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Property in France

Completion Dates in French Property Sale Contracts

Wednesday 06 January 2016

When the scheduled date for completion on a sale passes with completion not having taken place it does not normally mean the contract is null and void.

The legal process for purchase of a property in France is in two stages.

In the first stage buyer and seller sign the sale and purchase contract, either a compromise de vente or a promesse de vente. These contracts types are broadly similar, although the former is normally used.

Within the contract two dates are normally specified, the first a date by when any conditional clauses must be fulfilled, and a second later date, when the deed of sale (acte authentique) is signed and the keys and monies exchanged.

The legal status of these two dates is normally very different.

In the case of conditional clauses, buyer (and sometimes seller) are required to fulfil certain conditions by a final date, such as obtaining a mortgage or planning permission.

Where the date passes without one or more of the conditions having been fulfilled the sale and purchase process ends. The deposit is refunded to the buyer by the notaire, subject to them having properly fulfilled their obligations concerning any conditional clauses.

However, the nature of the date for signing the deed of sale is completely different, for unless specified to the contrary it is merely an indicative date for completion, not one by which, if completion does not take place, the sale cannot proceed.

Accordingly, provided any conditional clauses are met by the final date stated in the contract, if the date for signing the deed of sale passes with completion not having taking place a new date is arranged. In such contracts the date for completion is stated to be 'suspensif'.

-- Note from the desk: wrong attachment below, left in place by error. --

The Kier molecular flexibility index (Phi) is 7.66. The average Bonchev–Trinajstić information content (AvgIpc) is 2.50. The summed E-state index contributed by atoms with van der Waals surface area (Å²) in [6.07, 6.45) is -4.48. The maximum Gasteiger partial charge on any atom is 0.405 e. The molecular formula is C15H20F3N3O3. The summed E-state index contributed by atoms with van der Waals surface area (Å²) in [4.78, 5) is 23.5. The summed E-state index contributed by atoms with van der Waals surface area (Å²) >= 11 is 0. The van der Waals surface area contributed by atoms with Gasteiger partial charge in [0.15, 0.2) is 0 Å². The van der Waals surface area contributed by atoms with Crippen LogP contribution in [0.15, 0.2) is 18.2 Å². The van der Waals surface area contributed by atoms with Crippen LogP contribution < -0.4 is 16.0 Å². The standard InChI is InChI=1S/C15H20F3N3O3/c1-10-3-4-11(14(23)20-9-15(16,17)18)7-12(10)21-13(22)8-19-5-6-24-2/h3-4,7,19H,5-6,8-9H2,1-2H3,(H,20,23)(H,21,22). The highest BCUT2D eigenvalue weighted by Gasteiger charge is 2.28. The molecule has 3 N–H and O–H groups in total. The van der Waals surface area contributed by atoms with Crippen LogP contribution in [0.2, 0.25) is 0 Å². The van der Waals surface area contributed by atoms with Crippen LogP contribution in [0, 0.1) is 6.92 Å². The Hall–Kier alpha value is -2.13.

The date for completion may well be delayed as searches have not been completed by the notaire, or the date indicated in the sale contract is no longer convenient to one of the parties.

The parties can also agree to extend the date to allow more time for the conditional clauses to be fulfilled, although in such circumstances, strictly speaking, such a change to the contract does require to be agreed in writing.

In the event that one of the parties no longer wishes to proceed with the sale, then, depending on the precise terms on the sale contract, the other party can either oblige them to sign, if necessary by court order, or obtain damages for breach of contract.

In some rare cases it is possible to sign a sale contract in which the date for completion is stated to be final. In these circumstances the date for completion is said to be 'extinctif'.

Where the date is extinctif if completion does not take place before or on the date stated in the contract the sale does not proceed.

In such circumstances the facts would need to be examined to determine which of the parties might then be entitled to sue for damages.

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